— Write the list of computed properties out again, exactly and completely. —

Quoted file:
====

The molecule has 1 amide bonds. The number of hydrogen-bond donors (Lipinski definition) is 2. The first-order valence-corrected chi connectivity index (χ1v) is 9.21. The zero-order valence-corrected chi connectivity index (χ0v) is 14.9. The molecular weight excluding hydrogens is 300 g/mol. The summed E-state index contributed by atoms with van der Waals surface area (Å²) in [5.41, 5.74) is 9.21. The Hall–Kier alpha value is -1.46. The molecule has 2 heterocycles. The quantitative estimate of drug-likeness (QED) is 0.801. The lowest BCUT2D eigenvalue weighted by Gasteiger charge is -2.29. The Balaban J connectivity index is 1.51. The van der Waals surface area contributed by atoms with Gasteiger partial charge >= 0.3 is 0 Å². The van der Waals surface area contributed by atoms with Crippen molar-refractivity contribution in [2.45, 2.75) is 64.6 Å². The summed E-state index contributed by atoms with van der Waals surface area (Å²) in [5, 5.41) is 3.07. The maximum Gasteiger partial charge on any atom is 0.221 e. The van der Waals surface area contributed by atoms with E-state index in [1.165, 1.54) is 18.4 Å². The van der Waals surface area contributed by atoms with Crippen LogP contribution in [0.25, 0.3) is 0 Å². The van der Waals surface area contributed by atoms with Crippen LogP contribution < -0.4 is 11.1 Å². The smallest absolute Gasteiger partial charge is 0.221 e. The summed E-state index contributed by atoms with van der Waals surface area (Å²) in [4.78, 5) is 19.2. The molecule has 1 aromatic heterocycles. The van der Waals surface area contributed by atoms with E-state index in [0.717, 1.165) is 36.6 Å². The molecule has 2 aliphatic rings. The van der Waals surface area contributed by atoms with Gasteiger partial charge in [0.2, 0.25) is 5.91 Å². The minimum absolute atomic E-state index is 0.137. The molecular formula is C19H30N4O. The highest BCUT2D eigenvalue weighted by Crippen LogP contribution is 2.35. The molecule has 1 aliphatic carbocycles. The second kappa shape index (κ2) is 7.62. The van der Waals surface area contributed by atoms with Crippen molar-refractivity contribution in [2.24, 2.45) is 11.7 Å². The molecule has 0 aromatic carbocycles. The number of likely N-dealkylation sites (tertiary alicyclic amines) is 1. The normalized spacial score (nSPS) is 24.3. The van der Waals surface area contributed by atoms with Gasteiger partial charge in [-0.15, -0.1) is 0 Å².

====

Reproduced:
The molecule has 1 amide bonds. The number of hydrogen-bond donors (Lipinski definition) is 2. The first-order valence-corrected chi connectivity index (χ1v) is 9.21. The zero-order valence-corrected chi connectivity index (χ0v) is 14.9. The molecular weight excluding hydrogens is 300 g/mol. The summed E-state index contributed by atoms with van der Waals surface area (Å²) in [5.41, 5.74) is 9.21. The Hall–Kier alpha value is -1.46. The molecule has 2 heterocycles. The quantitative estimate of drug-likeness (QED) is 0.801. The lowest BCUT2D eigenvalue weighted by Gasteiger charge is -2.29. The Balaban J connectivity index is 1.51. The van der Waals surface area contributed by atoms with Gasteiger partial charge >= 0.3 is 0 Å². The van der Waals surface area contributed by atoms with Crippen molar-refractivity contribution in [2.45, 2.75) is 64.6 Å². The summed E-state index contributed by atoms with van der Waals surface area (Å²) in [5, 5.41) is 3.07. The maximum Gasteiger partial charge on any atom is 0.221 e. The van der Waals surface area contributed by atoms with E-state index in [1.165, 1.54) is 18.4 Å². The van der Waals surface area contributed by atoms with Crippen LogP contribution in [0.25, 0.3) is 0 Å². The van der Waals surface area contributed by atoms with Crippen LogP contribution < -0.4 is 11.1 Å². The smallest absolute Gasteiger partial charge is 0.221 e. The summed E-state index contributed by atoms with van der Waals surface area (Å²) in [4.78, 5) is 19.2. The molecule has 1 aromatic heterocycles. The van der Waals surface area contributed by atoms with E-state index in [0.717, 1.165) is 36.6 Å². The molecule has 2 aliphatic rings. The van der Waals surface area contributed by atoms with Gasteiger partial charge in [0.2, 0.25) is 5.91 Å². The minimum absolute atomic E-state index is 0.137. The molecular formula is C19H30N4O. The highest BCUT2D eigenvalue weighted by Crippen LogP contribution is 2.35. The molecule has 1 aliphatic carbocycles. The second kappa shape index (κ2) is 7.62. The van der Waals surface area contributed by atoms with Crippen molar-refractivity contribution in [2.24, 2.45) is 11.7 Å². The molecule has 0 aromatic carbocycles. The number of likely N-dealkylation sites (tertiary alicyclic amines) is 1. The normalized spacial score (nSPS) is 24.3. The van der Waals surface area contributed by atoms with Gasteiger partial charge in [-0.15, -0.1) is 0 Å².